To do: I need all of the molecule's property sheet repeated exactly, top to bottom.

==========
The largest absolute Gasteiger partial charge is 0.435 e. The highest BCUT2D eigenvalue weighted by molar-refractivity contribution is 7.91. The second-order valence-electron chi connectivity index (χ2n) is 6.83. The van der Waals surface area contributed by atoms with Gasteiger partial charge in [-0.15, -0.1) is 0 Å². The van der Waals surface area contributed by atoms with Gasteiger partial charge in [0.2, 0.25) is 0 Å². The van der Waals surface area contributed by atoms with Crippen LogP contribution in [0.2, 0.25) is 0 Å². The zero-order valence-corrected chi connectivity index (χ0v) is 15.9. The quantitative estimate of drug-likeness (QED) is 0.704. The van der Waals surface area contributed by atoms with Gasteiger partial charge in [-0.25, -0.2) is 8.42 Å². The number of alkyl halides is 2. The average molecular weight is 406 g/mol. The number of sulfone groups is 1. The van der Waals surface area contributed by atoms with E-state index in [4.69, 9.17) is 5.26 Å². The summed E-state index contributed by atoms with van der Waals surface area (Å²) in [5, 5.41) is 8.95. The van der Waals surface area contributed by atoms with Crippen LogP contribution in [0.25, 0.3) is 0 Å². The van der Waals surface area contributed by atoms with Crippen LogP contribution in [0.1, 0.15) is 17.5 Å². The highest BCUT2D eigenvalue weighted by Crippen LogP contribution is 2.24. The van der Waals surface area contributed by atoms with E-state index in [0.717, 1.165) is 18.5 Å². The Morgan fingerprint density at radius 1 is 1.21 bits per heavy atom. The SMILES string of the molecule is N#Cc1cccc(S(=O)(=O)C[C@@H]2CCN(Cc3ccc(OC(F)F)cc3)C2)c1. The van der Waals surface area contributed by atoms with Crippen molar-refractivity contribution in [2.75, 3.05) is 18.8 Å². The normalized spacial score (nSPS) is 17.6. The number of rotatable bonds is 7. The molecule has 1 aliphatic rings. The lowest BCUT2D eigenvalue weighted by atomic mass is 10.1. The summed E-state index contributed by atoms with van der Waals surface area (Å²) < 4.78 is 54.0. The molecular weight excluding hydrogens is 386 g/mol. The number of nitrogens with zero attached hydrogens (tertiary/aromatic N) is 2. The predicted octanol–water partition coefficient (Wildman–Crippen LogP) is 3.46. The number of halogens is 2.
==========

The largest absolute Gasteiger partial charge is 0.435 e. The highest BCUT2D eigenvalue weighted by molar-refractivity contribution is 7.91. The second-order valence-electron chi connectivity index (χ2n) is 6.83. The van der Waals surface area contributed by atoms with Gasteiger partial charge in [-0.15, -0.1) is 0 Å². The van der Waals surface area contributed by atoms with Gasteiger partial charge in [0.2, 0.25) is 0 Å². The van der Waals surface area contributed by atoms with Crippen LogP contribution in [0.2, 0.25) is 0 Å². The zero-order valence-corrected chi connectivity index (χ0v) is 15.9. The quantitative estimate of drug-likeness (QED) is 0.704. The van der Waals surface area contributed by atoms with Gasteiger partial charge in [-0.25, -0.2) is 8.42 Å². The number of alkyl halides is 2. The average molecular weight is 406 g/mol. The number of sulfone groups is 1. The van der Waals surface area contributed by atoms with E-state index in [4.69, 9.17) is 5.26 Å². The summed E-state index contributed by atoms with van der Waals surface area (Å²) in [5, 5.41) is 8.95. The van der Waals surface area contributed by atoms with Crippen LogP contribution in [0.25, 0.3) is 0 Å². The van der Waals surface area contributed by atoms with Crippen LogP contribution in [0.1, 0.15) is 17.5 Å². The highest BCUT2D eigenvalue weighted by Crippen LogP contribution is 2.24. The van der Waals surface area contributed by atoms with E-state index in [0.717, 1.165) is 18.5 Å². The Morgan fingerprint density at radius 1 is 1.21 bits per heavy atom. The SMILES string of the molecule is N#Cc1cccc(S(=O)(=O)C[C@@H]2CCN(Cc3ccc(OC(F)F)cc3)C2)c1. The van der Waals surface area contributed by atoms with Crippen molar-refractivity contribution in [2.75, 3.05) is 18.8 Å². The normalized spacial score (nSPS) is 17.6. The number of rotatable bonds is 7. The molecule has 1 aliphatic rings. The lowest BCUT2D eigenvalue weighted by atomic mass is 10.1. The summed E-state index contributed by atoms with van der Waals surface area (Å²) < 4.78 is 54.0. The molecular weight excluding hydrogens is 386 g/mol. The number of nitrogens with zero attached hydrogens (tertiary/aromatic N) is 2. The predicted octanol–water partition coefficient (Wildman–Crippen LogP) is 3.46. The number of halogens is 2.